This was going to be my last year of rodeo. I had decided that before the season ever started. Clint was three years old and there were several times during the season that I’d leave the ranch knowing that I wasn’t going to see Julie and him for 3 or 4 weeks. I could hardly take that. When I’d be leaving on one of those month long trips there’d be all kinds of bawlin’ and squawlin’……and every now and then they’d cry too!

I was having a good year despite not drawing great for several stretches. It had been a dream since I was a kid to go to the National Finals Rodeo. (For the non-rodeo people….it’s like the World Series of rodeo) The previous two years I had been on track to make the NFR only to be derailed by injuries that kept me out of competition, once for a month and another for nearly two months. But this year was going to be different. I was drawing good and riding good and was about to be on a good roll. In the most recent PRCA Press Release I was ranked 10th in the world; I’d just won the bull riding at Yuma, Colorado the day before. I had a decent bull at Sydney that day and then I had about 5 or 6 good ones in a row. It’s a time of the season that you can compete at two rodeos a day for nearly a month. So everything was shaping up for me to make my move…and who knows maybe end up among the top 5 in the world…and pretty much a guarantee to make the NFR.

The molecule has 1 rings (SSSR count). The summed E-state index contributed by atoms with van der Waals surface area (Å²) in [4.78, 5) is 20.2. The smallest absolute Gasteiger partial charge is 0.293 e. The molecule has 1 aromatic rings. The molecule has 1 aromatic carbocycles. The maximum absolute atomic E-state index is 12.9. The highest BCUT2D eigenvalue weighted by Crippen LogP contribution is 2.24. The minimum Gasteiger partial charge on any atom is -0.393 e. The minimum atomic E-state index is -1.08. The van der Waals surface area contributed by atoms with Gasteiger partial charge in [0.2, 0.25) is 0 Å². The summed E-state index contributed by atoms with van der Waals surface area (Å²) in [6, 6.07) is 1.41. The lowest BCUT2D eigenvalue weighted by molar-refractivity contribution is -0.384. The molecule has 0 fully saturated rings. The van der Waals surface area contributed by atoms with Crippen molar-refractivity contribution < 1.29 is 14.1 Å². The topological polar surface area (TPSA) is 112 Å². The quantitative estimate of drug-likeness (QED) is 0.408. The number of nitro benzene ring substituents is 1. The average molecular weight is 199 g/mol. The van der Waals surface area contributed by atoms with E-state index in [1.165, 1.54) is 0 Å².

My bull that day wasn’t one of the best ones but one that I might be able to place on. He was definitely one that I should ride considering the confidence that I was riding with at the time. Well, anyone that knows rodeo knows that ‘what ought to happen’…..rarely does! Lots of variables to deal with, to say the least. The bull bucked me off extremely awkward and I landed hard on my left shoulder, dislocating it. Game over! Season over! Career over! (I laid off for a month and entered a couple of rodeos but the shoulder was far from being stable enough for me to be competitive) Interestingly enough, exactly 5 years before…on August 12, at the same rodeo a bull had hit me in the right shoulder, tore the main ligament, requiring surgery and ending my season.

It sounds strange and probably doesn’t make sense to most but I had a tremendous sense of relief as I boarded my plane in Omaha the next day. An unfulfilled dream was hard to reconcile but the reality of knowing that I was going home to Julie and Clint, for good, sure did feel good. It has bothered me some down through the years that I didn’t make the NFR. It does feel good to have the respect of the guys I rode with and against….but I never regretted coming home to be a Husband and a Dad! 

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First Trip to Calgary!

I’ve been seeing different  people’s posts on FaceBook this past week about the Calgary Stampede and it brought back a memory of my first trip up there. Very memorable to say the least. I was 19 and about the biggest town I’d ever seen was Amarillo. Well, Calgarys’ just a tad bigger’n Amarillo, if you know what I mean. And the Stampede…..there’s nothing like it. If you’ve never been, you oughta go at least once. It’s more like a Worlds Fair; It’s the biggest thing that happens in Canada, for sure. And, while I was going there for the rodeo, which is one of the biggest on the planet, there’s tons of other things going on besides the rodeo.